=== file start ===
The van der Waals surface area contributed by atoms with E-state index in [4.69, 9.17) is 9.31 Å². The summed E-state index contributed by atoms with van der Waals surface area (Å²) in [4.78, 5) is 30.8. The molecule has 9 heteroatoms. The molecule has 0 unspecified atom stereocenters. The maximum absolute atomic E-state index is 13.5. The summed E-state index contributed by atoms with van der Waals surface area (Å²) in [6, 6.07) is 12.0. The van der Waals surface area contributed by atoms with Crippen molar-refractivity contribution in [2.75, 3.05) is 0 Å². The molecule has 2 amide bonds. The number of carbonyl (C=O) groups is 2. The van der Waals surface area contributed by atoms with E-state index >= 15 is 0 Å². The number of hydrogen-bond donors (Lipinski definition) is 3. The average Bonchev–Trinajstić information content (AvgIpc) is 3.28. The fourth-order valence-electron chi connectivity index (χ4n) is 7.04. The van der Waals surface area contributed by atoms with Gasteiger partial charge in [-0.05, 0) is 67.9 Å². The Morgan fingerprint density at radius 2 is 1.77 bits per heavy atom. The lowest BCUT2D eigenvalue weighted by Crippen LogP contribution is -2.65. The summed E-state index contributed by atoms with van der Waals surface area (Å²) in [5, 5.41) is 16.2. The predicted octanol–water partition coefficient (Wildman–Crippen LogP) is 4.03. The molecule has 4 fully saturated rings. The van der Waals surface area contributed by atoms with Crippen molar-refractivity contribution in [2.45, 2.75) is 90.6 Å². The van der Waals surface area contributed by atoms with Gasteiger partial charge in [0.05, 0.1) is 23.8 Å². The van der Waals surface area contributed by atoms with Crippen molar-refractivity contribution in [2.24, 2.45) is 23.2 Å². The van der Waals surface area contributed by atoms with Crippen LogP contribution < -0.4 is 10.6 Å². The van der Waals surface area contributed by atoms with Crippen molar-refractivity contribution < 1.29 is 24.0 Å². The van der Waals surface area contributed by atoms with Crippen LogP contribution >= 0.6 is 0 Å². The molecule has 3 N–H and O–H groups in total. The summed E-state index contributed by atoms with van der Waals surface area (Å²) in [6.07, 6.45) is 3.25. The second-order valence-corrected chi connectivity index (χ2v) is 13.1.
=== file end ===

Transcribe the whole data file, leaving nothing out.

The van der Waals surface area contributed by atoms with E-state index in [4.69, 9.17) is 9.31 Å². The summed E-state index contributed by atoms with van der Waals surface area (Å²) in [4.78, 5) is 30.8. The molecule has 9 heteroatoms. The molecule has 0 unspecified atom stereocenters. The maximum absolute atomic E-state index is 13.5. The summed E-state index contributed by atoms with van der Waals surface area (Å²) in [6, 6.07) is 12.0. The van der Waals surface area contributed by atoms with Crippen molar-refractivity contribution in [2.75, 3.05) is 0 Å². The molecule has 2 amide bonds. The number of carbonyl (C=O) groups is 2. The van der Waals surface area contributed by atoms with E-state index >= 15 is 0 Å². The number of hydrogen-bond donors (Lipinski definition) is 3. The average Bonchev–Trinajstić information content (AvgIpc) is 3.28. The fourth-order valence-electron chi connectivity index (χ4n) is 7.04. The van der Waals surface area contributed by atoms with Gasteiger partial charge in [-0.05, 0) is 67.9 Å². The Morgan fingerprint density at radius 2 is 1.77 bits per heavy atom. The lowest BCUT2D eigenvalue weighted by Crippen LogP contribution is -2.65. The summed E-state index contributed by atoms with van der Waals surface area (Å²) in [5, 5.41) is 16.2. The predicted octanol–water partition coefficient (Wildman–Crippen LogP) is 4.03. The molecule has 4 fully saturated rings. The van der Waals surface area contributed by atoms with Crippen molar-refractivity contribution in [2.45, 2.75) is 90.6 Å². The van der Waals surface area contributed by atoms with Gasteiger partial charge in [0.05, 0.1) is 23.8 Å². The van der Waals surface area contributed by atoms with Crippen molar-refractivity contribution in [2.24, 2.45) is 23.2 Å². The van der Waals surface area contributed by atoms with Crippen LogP contribution < -0.4 is 10.6 Å². The van der Waals surface area contributed by atoms with Crippen molar-refractivity contribution < 1.29 is 24.0 Å². The van der Waals surface area contributed by atoms with Crippen LogP contribution >= 0.6 is 0 Å². The molecule has 3 N–H and O–H groups in total. The summed E-state index contributed by atoms with van der Waals surface area (Å²) in [6.07, 6.45) is 3.25. The second-order valence-corrected chi connectivity index (χ2v) is 13.1.